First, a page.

#3 Know yourself

Before you accept a job, be sure that it’s a job you want and not one that parents, counselors, or friends want for you. Hopefully you have had enough life experience to know not only what your priorities are, but what equates to a deal-breaker for you. Does a typical 9-5 sound ideal or does working varied hours sound more appealing? Do you prefer to travel for work or would you prefer to be in the same location every day? Be sure it’s what you actually want or you could be back to job searching again before you know it. This job needs to fit your current lifestyle, not only the “what-if” scenarios you’ve considered for your future.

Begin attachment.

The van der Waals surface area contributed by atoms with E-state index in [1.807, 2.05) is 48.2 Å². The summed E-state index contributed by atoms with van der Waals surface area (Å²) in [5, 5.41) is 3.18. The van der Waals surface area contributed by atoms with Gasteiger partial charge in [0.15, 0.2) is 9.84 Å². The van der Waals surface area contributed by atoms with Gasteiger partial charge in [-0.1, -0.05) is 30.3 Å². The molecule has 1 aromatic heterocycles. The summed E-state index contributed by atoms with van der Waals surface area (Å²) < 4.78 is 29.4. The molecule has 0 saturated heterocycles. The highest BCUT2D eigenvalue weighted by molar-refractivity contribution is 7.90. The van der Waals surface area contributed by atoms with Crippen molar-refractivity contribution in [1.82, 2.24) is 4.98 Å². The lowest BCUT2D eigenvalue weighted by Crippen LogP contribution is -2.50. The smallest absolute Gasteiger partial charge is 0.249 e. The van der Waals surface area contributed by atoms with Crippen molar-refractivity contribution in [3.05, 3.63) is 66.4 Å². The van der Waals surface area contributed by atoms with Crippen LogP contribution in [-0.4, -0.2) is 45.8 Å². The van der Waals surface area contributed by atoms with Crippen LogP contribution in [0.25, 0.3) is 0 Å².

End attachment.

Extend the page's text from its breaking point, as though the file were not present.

#4 It takes time (and it might be your job for a while)

Unemployment is not much fun after the first couple weeks, as concerns about being able to pay your bills—and eventually student loans—become reality. It takes time to fill out applications and tweak your resume for each job. Remember that until you find your full-time job, your job is to job search. It is exhausting applying for various jobs for eight hours a day, but it’s better than not being able to make your ends meet.

#5 Utilize your network

If you’re still in school, you’re going to want to take advantage of all those free lunches and other events put on to meet your professors and other staff. Not only do these people have connections outside of your college, they can also be great resources for the future. Talk to them and find out how they got their foot in the door! Don’t be shy about asking for an informational interview from these people. Many have a vested interest in seeing you succeed and will go out of their way to help you. Just be sure to make a good impression while you still can!